Andrea, 24 years old, He/His
Andrea grew up in a cocoon of love, in symbiosis with his mother, on the second floor of a heritage Beirut house, with stunning views of Beirut’s port. Of his mother, Andrea says, “She sees the beauty in what I do and the kindness that is in me. Not only does she offer me her unconditional support to live my homosexuality in a dignified and proud way, but she enthusiastically attends drag shows during gay evenings.”
The period surrounding August 4, 2020 is one of curfews and of a strange energy floating in the air, as if something important was about to happen, recalls Andrea. Usually, he’s the one who goes out every night, but had decided to stay at home that evening, while his mother who never leaves the apartment had gone to spend a few days with her sister.
Alone in his room overlooking the port, Andréa placed himself in front of the window, a bottle of water in hand, to watch the sunset over the Mediterranean. He did not hear an explosion. He remembers a strong vibration that lifted him up and suspended him in the air. Hovering as such, time came to a standstill and Andrea wondered if he was dead. He knew he was still alive when he found himself on the ground, with wounds all over his body. Bleeding profusely, he ventured out into the street to find help. What he found there was a vision of apocalypse: mutilated bodies, screams, overturned cars. Andrea set off on foot to the nearest hospital that would treat him. At the first hospital, he quickly figured out that he had no chance of being cared for there, and he promptly headed to the next one. On the way, he frequently fell, fainted and then got up and continued on his quest. Andrea speaks of a spiritual force that guided him. At the third hospital, he collapsed and laid down on the ground by the entrance. No one extended any care to him because, he tells us, he was not hurt badly enough. His body was still whole while others had lost an arm or a leg. Andrea kept losing a lot of blood and finally fainted. A medical team bandaged up his wounds but the veins exploded and it became impossible to stop the bleeding. Called urgently, a surgeon decided to operate on him on-the-spot with no anesthesia, for a total of 140 stitches. During the operation, the images of the burning neighborhood kept streaming in his consciousness, along with his ruined apartment, his mother who did not know where he was, and images of his past which no longer existed.
Watching the whole community volunteer to clean up the streets and remove the debris from the houses made him painfully aware of how helpless he was with his inability to land a hand. As soon as he was able to leave the hospital, Andréa became involved in a mutual aid association for LGBTIQ people who have lost their homes and who are not accepted within their families. This association also extends assistance to domestic workers who have found themselves on the street, their employers no longer being able to pay them, or simply refusing to help them out. Meanwhile, the pandemic was raging. Sanitary restrictions and fear prevented Andrea and his mother from reuniting. Having found some living arrangements and with his wounds healed, Andrea started to grapple with the trauma of what he had experienced. He knows that he had healed physically because the pain was gone. He thinks he was recovering psychologically by investing himself in humanitarian aid, but the fear, the rage and the emotional pain were still there.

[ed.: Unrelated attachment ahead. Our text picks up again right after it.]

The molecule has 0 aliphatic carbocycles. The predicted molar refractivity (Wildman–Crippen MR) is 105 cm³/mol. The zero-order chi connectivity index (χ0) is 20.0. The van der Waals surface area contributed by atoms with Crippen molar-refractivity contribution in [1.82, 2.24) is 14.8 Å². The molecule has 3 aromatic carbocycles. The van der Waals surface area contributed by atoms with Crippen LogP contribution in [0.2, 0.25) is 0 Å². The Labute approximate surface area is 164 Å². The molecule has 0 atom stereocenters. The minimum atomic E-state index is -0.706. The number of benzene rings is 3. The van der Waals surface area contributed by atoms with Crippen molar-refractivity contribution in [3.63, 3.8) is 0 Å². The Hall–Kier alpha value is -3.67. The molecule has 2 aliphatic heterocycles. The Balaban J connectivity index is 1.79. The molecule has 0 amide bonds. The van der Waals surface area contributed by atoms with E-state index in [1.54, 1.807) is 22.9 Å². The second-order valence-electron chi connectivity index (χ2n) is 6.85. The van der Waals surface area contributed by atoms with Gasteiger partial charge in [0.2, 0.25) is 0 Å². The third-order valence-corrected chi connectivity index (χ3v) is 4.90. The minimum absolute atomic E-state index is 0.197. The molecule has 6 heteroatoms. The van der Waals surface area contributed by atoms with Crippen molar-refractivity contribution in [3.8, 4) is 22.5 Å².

The total loss of the house, Andréa’s injuries and sufferings, the powerlessness to help or change the situation made the mother spiral into depression. She then attempted to snap out of it with the use of a mixture of antidepressants and alcohol…
When Andrea is asked what he needs to improve his daily life, he answers without hesitation that he could live with his scars and manage to earn a living, but what he wants more than anything else is to bring his mother back into his life. She is currently in a private clinic being treated for addictions and related problems, at a cost of approximately USD 1,500 per month. Without work, without a home, without access to savings in a failed banking system, they continue to pay the rent on the destroyed apartment just to preserve their right of return.
In the ransacked apartment, abandoned by all authorities, insurance, and associations (including the landlord and the government), a tree is noticeably growing on the balcony. Among the debris, a blonde wig and high heels stand as a reminder of the glamour of a bygone past.
On the wall in Andrea’s room, this prophetic graffiti written by a visiting friend, 2 years prior to the explosion, reads: “Every challenging experience is a learning opportunity.”
6 months rent, transport, food, clothing: CAD 6,000
Furniture and appliances: CAD 5,000
Medical expenses for the mother: CAD 5,000
Total: CAD 16,000